Commons passes Labour free school meals motion as Tories abstain

Elliot Chappell
© UK Parliament / Jessica Taylor

MPs have passed a Labour motion calling on the government to ensure 1.4 million children across the country receive the full value of free school meals for the duration of the school year, including holidays.

The proposal passed in the House of Commons with 272 votes in favour and none against, after the Prime Minister accused Labour of “playing politics” with its opposition day motions and instructed Tory MPs to abstain.

Commenting on the result, Labour’s Kate Green said: “Labour’s motion asked for nothing more than the chance for every child to learn, and for no child to go hungry, but the government would not support it.

“We cannot leave children’s futures in the hands of a minister who will not fight for these basic rights. It is time for Gavin Williamson to go.” She said the Education Secretary’s record throughout Covid has been “shambolic”.

Opening the debate for Labour in the House of Commons, Green told parliament: “The Prime Minister and indeed the Secretary of State claimed to be outraged by images of food parcels they saw on social media.

“But I, and my party, are outraged my ministers consistent and unforgivable failure to stand with children and families throughout this pandemic. Pupils and parents deserve a government that’s on their side.”

The vote tonight followed a public backlash over images shared on social media by parents of inadequate free school meal packages, which have been distributed to households with eligible children now learning remotely.

Green told the chamber that government ministers had refused to take responsibility for the food parcels being handed out to children across the country and said they were a “direct result of their own policies”.

The Labour frontbencher highlighted that the government set guidance for contractors on what constituted an acceptable food package “worth only a fraction of the £15 made available to providers for families to feed their children”.

She urged the government to make a cash payment to parents, saying: “Sack the companies providing a substandard service and just give parents the money. Secure family incomes by using the existing social security infrastructure.

“Put £15 a week into the bank accounts of the parents who need it to feed their children. Put your trust in mums and dads… End the scandal of inadequate food parcels or vouchers that take days to arrive.”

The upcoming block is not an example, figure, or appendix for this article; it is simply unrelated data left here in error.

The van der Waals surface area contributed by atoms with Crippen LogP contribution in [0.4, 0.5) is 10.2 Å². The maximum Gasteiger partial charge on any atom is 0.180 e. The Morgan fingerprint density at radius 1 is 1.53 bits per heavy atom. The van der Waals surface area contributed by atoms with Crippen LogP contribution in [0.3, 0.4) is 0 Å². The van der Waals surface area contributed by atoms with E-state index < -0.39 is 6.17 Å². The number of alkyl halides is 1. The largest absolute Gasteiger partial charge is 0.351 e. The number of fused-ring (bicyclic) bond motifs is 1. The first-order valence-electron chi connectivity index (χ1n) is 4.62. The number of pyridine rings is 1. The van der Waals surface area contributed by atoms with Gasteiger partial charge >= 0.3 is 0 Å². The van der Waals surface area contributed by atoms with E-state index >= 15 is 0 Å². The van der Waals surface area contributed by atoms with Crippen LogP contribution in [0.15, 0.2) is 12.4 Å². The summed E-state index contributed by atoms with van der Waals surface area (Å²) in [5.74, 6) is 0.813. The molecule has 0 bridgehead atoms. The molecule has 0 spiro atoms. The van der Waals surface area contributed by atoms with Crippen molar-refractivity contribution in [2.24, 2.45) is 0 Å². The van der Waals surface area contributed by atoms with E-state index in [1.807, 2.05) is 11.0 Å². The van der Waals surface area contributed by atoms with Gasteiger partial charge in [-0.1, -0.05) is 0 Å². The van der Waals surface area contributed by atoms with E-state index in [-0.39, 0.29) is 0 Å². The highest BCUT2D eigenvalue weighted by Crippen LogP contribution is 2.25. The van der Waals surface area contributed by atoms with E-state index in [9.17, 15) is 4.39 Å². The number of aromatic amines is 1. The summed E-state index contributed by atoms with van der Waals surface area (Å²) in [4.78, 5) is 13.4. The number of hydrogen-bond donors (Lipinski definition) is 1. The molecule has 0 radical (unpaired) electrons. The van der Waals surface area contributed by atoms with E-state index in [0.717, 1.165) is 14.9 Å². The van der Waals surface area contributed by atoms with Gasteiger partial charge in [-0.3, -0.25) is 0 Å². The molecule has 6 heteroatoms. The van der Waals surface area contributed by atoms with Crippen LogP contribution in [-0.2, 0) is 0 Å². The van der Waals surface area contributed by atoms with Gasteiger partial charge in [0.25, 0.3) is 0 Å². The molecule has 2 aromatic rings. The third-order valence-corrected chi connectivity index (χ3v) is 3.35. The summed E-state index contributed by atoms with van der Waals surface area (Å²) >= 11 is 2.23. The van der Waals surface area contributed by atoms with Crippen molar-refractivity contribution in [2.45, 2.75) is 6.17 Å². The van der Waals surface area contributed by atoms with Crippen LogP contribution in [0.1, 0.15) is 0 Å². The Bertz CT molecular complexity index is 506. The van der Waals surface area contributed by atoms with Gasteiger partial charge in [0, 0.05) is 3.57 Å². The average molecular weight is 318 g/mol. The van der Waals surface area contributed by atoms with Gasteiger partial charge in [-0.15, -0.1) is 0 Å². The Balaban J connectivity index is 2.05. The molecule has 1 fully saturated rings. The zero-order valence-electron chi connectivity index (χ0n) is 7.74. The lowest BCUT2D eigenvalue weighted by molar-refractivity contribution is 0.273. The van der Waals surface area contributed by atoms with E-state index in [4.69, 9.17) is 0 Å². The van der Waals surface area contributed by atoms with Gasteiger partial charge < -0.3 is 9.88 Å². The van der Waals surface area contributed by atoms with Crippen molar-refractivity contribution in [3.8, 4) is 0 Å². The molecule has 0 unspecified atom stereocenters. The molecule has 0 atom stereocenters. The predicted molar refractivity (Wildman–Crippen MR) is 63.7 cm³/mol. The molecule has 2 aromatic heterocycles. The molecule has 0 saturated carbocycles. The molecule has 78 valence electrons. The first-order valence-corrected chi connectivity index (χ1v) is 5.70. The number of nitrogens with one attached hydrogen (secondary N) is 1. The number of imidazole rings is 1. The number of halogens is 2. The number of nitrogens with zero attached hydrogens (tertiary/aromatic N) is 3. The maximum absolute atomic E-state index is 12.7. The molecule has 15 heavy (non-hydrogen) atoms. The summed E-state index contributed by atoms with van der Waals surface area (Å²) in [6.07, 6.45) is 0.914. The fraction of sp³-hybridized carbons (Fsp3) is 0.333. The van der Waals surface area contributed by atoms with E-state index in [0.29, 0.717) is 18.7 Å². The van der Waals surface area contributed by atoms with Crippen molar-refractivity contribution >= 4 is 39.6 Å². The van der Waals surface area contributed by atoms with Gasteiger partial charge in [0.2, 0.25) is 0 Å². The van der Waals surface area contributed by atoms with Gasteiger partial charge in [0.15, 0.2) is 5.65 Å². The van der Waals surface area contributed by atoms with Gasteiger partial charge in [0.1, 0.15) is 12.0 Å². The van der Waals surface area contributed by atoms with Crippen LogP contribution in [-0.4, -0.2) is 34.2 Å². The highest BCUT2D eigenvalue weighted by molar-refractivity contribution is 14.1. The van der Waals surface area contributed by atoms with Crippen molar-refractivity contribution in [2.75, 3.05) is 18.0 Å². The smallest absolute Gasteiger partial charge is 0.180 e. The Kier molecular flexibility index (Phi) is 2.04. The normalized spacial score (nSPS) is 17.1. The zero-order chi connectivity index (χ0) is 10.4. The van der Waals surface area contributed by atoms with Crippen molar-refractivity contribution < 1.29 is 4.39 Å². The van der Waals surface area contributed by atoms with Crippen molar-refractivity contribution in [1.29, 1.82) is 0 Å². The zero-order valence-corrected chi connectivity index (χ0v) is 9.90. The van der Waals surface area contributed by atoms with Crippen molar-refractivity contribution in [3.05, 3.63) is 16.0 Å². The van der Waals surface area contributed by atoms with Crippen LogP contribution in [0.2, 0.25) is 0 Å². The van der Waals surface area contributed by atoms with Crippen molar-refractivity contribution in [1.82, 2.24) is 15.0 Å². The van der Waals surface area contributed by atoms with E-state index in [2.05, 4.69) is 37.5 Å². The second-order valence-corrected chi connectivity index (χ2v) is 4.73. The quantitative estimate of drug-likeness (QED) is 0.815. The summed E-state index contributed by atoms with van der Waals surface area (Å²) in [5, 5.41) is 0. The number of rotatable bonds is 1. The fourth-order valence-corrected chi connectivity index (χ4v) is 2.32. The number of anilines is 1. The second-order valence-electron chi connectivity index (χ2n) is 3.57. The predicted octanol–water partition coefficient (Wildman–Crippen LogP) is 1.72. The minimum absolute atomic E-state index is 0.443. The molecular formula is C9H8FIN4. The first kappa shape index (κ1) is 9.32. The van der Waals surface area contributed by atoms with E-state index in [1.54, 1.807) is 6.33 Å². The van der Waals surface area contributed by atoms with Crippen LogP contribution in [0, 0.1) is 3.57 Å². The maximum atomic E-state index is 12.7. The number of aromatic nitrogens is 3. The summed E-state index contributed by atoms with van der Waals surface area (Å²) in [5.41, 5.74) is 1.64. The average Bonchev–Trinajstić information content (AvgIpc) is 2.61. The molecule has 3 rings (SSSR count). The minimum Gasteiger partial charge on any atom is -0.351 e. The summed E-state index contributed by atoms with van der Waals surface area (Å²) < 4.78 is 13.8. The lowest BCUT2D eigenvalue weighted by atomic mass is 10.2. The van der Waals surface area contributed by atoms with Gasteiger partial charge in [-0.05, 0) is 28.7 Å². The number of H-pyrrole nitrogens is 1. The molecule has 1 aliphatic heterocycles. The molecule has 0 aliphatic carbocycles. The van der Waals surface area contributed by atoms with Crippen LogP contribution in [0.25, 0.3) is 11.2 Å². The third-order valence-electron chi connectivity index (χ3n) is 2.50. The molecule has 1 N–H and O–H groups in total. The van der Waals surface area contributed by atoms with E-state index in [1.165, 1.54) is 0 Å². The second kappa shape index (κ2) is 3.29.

Referring to a vote earlier this evening on Universal Credit, on which the Tories also abstained, the Shadow Education Secretary told MPs: “I’m giving the members opposite a second chance to do the right thing this evening.”

Ahead of the debate, Labour had appealed to Conservative backbench parliamentary colleagues to end the “catalogue of chaos” on free school meals by voting with the opposition on the motion tabled for consideration this evening.

The motion put forward by Labour today also called on Williamson to “set a deadline to ensure that every learner has the resources required to learn remotely” and to regularly update parliament on progress on implementation.

“At the beginning of this pandemic, 1.8 million children did not have the devices or internet connection they needed to work from home,” Green told the Secretary of State for Education this evening.

She added: “Despite the best efforts of teachers, of school leaders and support staff, some children fell behind their peers because they lacked the basic resources to continue learning when they couldn’t be in the classroom.

“The Secretary of State rightly started to provide some devices to some of those children. He set a target of 230,000 devices by the end of June last year. But not only did that fall far short of the number of children who needed them, he didn’t even deliver those devices on time.”

She highlighted that the Labour administration in Wales, which she told MPs repurposed existing orders, was in contrast to the Conservative UK government supporting pupils with devices by the end of May last year.

Green suggested that the Secretary of State for Education and his department could learn from their Welsh counterparts, arguing that Williamson’s “inability to learn from his failures and from their success is inexcusable”.

She pointed out that only 700,000 devices have now been delivered to pupils, against the target set by the Department for Education to provide for 1.3 million to children across the country, and demanded a deadline to be set.

According to Ofcom, 9% of children in the UK representing between 1.1 million and 1.8 million last year did not have access to a laptop, desktop or tablet at home. More than 880,000 lived in a household with only a mobile internet connection.

Research by leading education charity Teach First late last year showed that four out of five schools with the poorest pupils in England do not have enough devices and internet access to ensure all self-isolating pupils can keep learning.

“You know the most fundamental failure of all, Madam Deputy Speaker?” shadow schools minister Wes Streeting declared to parliament tonight as he closed the debate for the opposition. “We went into this pandemic with a digital divide.

“We went into this pandemic with a widening attainment gap. We went into this pandemic with rising child poverty. And it’s not good members on the other side talking about social policy as if it’s just been invented.

“The last Labour government lifted nearly a million children out of poverty. So, if you want our help – we’ll help you to end child poverty. The problem is a poverty of ambition from the government.”

Labour also put forward a motion calling on ministers to extend the £20-per-week uplift to Universal Credit and Working Tax Credits earlier today, which passed. Neither motion, as opposition day motions, are binding on the government.

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